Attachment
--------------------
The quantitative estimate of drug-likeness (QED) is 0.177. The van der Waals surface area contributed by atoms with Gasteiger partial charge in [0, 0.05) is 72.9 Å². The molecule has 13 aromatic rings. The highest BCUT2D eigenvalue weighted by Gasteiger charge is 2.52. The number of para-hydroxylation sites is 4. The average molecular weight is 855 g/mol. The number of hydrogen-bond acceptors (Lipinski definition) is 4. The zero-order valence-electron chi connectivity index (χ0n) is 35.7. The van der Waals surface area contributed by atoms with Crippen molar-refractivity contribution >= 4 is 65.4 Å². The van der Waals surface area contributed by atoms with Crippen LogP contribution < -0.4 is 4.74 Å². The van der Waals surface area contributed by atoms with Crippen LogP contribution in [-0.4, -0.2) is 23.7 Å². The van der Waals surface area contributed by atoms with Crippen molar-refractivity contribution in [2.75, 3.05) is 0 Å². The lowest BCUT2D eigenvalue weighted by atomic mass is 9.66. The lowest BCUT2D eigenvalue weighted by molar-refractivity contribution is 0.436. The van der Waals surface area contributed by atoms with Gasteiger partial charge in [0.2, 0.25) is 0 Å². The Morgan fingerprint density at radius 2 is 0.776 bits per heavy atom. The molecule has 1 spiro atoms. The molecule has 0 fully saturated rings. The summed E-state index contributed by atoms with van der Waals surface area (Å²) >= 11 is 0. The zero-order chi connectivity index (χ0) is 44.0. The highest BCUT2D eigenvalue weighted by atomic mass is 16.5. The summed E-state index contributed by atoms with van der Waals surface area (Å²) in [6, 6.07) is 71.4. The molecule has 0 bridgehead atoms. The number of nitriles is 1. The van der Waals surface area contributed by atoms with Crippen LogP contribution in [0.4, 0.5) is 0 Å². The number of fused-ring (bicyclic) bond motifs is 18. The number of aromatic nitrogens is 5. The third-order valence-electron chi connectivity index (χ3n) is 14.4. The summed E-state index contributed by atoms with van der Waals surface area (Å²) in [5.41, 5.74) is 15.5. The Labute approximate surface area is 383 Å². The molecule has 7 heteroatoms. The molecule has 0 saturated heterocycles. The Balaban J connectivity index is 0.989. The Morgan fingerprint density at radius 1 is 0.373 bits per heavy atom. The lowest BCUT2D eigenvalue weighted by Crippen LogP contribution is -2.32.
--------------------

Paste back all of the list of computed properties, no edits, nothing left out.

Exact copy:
The quantitative estimate of drug-likeness (QED) is 0.177. The van der Waals surface area contributed by atoms with Gasteiger partial charge in [0, 0.05) is 72.9 Å². The molecule has 13 aromatic rings. The highest BCUT2D eigenvalue weighted by Gasteiger charge is 2.52. The number of para-hydroxylation sites is 4. The average molecular weight is 855 g/mol. The number of hydrogen-bond acceptors (Lipinski definition) is 4. The zero-order valence-electron chi connectivity index (χ0n) is 35.7. The van der Waals surface area contributed by atoms with Crippen molar-refractivity contribution >= 4 is 65.4 Å². The van der Waals surface area contributed by atoms with Crippen LogP contribution < -0.4 is 4.74 Å². The van der Waals surface area contributed by atoms with Crippen LogP contribution in [-0.4, -0.2) is 23.7 Å². The van der Waals surface area contributed by atoms with Crippen molar-refractivity contribution in [2.75, 3.05) is 0 Å². The lowest BCUT2D eigenvalue weighted by atomic mass is 9.66. The lowest BCUT2D eigenvalue weighted by molar-refractivity contribution is 0.436. The van der Waals surface area contributed by atoms with Gasteiger partial charge in [0.2, 0.25) is 0 Å². The Morgan fingerprint density at radius 2 is 0.776 bits per heavy atom. The molecule has 1 spiro atoms. The molecule has 0 fully saturated rings. The summed E-state index contributed by atoms with van der Waals surface area (Å²) >= 11 is 0. The zero-order chi connectivity index (χ0) is 44.0. The highest BCUT2D eigenvalue weighted by atomic mass is 16.5. The summed E-state index contributed by atoms with van der Waals surface area (Å²) in [6, 6.07) is 71.4. The molecule has 0 bridgehead atoms. The number of nitriles is 1. The van der Waals surface area contributed by atoms with Crippen LogP contribution in [0.4, 0.5) is 0 Å². The number of fused-ring (bicyclic) bond motifs is 18. The number of aromatic nitrogens is 5. The third-order valence-electron chi connectivity index (χ3n) is 14.4. The summed E-state index contributed by atoms with van der Waals surface area (Å²) in [5.41, 5.74) is 15.5. The Labute approximate surface area is 383 Å². The molecule has 7 heteroatoms. The molecule has 0 saturated heterocycles. The Balaban J connectivity index is 0.989. The Morgan fingerprint density at radius 1 is 0.373 bits per heavy atom. The lowest BCUT2D eigenvalue weighted by Crippen LogP contribution is -2.32.